[From The Manx Quarterly, #29]
DEATH OF THE POET'S ONLY SURVIVING SON.
Clifton College. Where T.E. Brown was for many years Principal
The Bristol newspapers-" The Times and Mirror," and the "Western Daily Press" -have paid a good deal of attention to the articles contributed to the columns of the Isle of Man Examiner" by Mr W. Ralph Hall Caine, under the title of "The Lure of the West Country," and dealing in some detail with the last phase and passing of the Rev. T. E. Brown, the great Manx poet. The " Press" describes the series as delightful, and awards each an excellent half-column summary on its leader page.
Through private correspondence we gather that considerable interest has been aroused in the great city of Bristol and in its charming suburb. Redland, where the poet lies buried. " We are somewhat ashamed of our neglect through ignorance," is one of the expressions used; " but we have some excuse, inasmuch as twenty-four years had to pass before there was any specific public recognition of the poet's burial place by the Manx people." The memorial service at Redland Chapel on the 30th October, the anniversary of the poet's death, was a.unique tribute, and proved a revelation of genius, the Rev. H. J. Wilkins, D.D., framing his sermon with that end in view, quoting largely from both " Letters" and " Poems." Next year a good step forward should be possible in the way of recognition and study.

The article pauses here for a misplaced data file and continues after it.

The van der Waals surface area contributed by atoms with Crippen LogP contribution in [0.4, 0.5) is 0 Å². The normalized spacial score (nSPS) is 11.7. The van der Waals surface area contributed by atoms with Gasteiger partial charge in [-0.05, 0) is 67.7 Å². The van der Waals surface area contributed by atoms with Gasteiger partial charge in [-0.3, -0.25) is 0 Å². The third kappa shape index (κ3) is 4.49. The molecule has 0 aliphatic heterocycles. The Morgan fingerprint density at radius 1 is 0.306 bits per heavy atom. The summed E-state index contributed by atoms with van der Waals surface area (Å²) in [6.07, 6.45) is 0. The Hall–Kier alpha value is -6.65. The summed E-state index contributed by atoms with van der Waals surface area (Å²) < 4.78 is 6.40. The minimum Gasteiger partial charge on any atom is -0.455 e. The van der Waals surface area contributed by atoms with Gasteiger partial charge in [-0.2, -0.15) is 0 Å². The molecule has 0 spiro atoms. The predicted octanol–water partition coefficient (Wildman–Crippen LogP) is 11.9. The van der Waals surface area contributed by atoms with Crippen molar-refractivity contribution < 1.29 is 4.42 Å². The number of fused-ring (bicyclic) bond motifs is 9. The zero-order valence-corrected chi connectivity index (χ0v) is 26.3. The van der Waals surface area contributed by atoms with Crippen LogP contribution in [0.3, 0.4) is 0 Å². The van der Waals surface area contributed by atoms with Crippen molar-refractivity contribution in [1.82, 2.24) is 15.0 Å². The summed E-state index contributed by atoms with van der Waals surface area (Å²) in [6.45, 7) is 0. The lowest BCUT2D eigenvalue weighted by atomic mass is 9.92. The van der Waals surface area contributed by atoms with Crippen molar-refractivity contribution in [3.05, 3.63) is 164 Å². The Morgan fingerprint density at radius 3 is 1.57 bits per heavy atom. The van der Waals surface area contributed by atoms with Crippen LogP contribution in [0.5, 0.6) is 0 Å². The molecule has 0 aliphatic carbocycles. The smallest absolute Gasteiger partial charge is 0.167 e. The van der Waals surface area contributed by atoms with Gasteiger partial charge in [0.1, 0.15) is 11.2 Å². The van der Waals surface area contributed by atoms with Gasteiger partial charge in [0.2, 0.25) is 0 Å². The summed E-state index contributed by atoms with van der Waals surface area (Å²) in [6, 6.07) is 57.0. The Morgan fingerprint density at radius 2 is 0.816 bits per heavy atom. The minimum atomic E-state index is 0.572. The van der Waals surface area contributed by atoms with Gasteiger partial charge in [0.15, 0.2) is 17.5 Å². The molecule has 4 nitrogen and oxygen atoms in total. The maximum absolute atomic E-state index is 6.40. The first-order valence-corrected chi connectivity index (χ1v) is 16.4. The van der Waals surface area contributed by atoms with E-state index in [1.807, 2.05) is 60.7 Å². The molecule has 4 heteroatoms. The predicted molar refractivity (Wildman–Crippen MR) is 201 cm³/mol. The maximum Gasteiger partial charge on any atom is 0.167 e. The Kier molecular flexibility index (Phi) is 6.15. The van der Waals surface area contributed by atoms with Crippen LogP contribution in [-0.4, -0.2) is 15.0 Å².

Miss Ethel Brown, the eldest daughter of the poet, who resided at " Keppel Gate," Richmond Wood-road, Bournemouth, has, we understand, written Dr. Wilkins expressing her warmest thanks and deepest appreciation of the efforts made. She was sending on, the newspaper extracts to Alfred, her only surviving brother, in New Zealand, when she received news of his sudden death. Thus, we believe, the male lane of the poet comes to an end.
W. R. H. C.